The French and German governments strike a deal over the proposed compulsory 120 g/km carbon-dioxide emissions target for automobiles sold within the European Union, with Paris giving ground to Berlin in some key areas.

Germany has opposed the European Commission’s tentative CO2 cap for 2012, saying the technological and cost burden would fall unfairly on its own iconic auto industry, which produces high-powered vehicles with comparatively high emissions.

But at the latest annual Franco-German summit, staged in the car-manufacturing hub of Bavaria this year, the two governments appear to have forged a deal that could clear the way for adoption of the proposals currently before the EU Council of Ministers.

“Both countries support the (2012) target…as set by the proposal of the Commission,” the French and German governments say in a joint communique, adding they both accept a Brussels-proposed compromise that takes into account “the average mass of the vehicles sold by (each of the) car makers.”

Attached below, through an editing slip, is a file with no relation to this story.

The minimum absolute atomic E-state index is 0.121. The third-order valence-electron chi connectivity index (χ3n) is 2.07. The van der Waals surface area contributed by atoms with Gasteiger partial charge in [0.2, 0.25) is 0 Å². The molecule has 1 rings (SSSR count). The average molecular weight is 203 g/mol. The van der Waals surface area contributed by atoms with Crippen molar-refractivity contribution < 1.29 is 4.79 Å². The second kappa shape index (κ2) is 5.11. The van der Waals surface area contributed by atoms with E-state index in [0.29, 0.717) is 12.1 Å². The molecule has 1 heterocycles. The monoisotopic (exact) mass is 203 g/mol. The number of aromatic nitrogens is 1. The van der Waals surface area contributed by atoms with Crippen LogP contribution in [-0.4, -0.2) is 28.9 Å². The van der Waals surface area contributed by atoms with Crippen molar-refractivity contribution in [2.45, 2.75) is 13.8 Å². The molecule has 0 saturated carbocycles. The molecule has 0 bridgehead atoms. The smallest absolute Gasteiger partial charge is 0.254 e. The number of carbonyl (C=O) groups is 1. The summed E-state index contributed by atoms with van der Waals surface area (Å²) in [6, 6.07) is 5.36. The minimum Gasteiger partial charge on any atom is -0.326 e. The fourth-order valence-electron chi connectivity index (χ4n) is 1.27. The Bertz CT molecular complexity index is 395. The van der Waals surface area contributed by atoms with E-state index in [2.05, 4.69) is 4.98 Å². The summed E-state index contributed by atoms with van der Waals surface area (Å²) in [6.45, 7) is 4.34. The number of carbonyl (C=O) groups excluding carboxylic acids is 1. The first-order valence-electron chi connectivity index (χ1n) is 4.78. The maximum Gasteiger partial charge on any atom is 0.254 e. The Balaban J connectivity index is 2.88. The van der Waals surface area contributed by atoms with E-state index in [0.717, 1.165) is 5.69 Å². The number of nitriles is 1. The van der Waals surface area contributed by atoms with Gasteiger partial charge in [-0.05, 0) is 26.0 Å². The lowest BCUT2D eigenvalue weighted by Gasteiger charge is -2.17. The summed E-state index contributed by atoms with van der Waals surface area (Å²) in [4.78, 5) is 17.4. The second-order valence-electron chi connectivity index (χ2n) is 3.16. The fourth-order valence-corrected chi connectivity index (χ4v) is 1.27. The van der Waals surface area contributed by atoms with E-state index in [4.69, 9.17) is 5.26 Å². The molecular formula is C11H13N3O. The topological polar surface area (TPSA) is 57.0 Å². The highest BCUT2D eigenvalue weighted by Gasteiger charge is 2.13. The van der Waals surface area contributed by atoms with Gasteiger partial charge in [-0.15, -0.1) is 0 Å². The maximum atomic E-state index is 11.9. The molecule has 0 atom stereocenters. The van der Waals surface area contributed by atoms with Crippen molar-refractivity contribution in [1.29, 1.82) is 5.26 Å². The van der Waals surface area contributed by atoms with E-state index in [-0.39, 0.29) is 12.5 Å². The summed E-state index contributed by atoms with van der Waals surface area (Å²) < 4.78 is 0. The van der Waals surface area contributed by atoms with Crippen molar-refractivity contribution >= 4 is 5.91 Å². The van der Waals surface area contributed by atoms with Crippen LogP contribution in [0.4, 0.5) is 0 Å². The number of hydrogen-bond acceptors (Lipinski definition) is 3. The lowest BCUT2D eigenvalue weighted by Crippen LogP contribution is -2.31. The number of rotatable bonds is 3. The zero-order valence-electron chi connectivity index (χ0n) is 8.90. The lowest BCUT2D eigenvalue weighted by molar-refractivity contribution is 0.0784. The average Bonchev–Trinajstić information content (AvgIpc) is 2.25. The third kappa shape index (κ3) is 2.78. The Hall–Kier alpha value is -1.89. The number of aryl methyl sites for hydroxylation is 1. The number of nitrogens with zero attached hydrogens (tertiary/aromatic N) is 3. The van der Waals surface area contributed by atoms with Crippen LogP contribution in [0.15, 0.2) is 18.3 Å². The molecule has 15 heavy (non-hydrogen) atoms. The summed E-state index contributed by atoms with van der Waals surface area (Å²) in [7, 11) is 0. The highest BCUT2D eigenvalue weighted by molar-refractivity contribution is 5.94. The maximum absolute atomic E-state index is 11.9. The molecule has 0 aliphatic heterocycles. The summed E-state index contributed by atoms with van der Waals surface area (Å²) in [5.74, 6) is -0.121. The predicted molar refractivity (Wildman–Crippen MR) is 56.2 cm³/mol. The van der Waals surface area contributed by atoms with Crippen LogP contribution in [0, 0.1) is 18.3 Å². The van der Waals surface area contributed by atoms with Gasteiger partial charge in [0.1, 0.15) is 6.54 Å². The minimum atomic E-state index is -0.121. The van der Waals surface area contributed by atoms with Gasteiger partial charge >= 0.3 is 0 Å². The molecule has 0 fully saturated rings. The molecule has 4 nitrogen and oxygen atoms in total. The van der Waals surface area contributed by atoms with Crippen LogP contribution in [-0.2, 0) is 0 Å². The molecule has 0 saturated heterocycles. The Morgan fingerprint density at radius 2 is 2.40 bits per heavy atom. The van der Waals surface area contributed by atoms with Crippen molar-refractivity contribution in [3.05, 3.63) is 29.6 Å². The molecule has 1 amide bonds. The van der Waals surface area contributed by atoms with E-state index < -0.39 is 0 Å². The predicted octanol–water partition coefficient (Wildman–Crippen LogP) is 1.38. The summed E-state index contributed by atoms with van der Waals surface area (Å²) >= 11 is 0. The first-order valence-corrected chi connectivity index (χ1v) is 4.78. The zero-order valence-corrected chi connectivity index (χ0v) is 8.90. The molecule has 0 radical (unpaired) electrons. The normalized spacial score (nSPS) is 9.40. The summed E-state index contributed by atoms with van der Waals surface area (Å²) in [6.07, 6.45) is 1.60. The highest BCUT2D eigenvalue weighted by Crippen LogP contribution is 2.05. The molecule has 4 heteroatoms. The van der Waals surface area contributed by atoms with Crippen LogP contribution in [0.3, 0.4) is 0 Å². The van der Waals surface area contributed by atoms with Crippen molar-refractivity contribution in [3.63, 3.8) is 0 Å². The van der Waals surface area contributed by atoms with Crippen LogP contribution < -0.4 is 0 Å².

Up to now, France had been frosty about giving manufacturers of larger cars a break within the formula, because the French auto industry builds smaller, more fuel-efficient vehicles than its German counterpart.

Not only has Paris accepted this key point, it is offering an additional concession.

“The directive should allow the car makers to be given a credit, up to a certain limit (from 6-8 g/km) for the average of their fleet, related to the use of (newly emerging) green technologies,” the joint statement says.

This would enable the Commission to write a set of guidelines that enable auto makers to earn credits for application of new technological innovations while allowing their fleets to exceed the CO2 targets.

In addition, both countries are backing “a substantial phasing-in” of the limit “beyond the Commission proposal.” They also call for only small penalties on auto markers for “small deviations” from the directive.

German Chancellor Angela Merkel hails the deal as an “important breakthrough.”

Environmentalists are less amused.

“The car industry says ‘jump,’ and France and Germany say ‘how high?’” a Greenpeace spokesman says.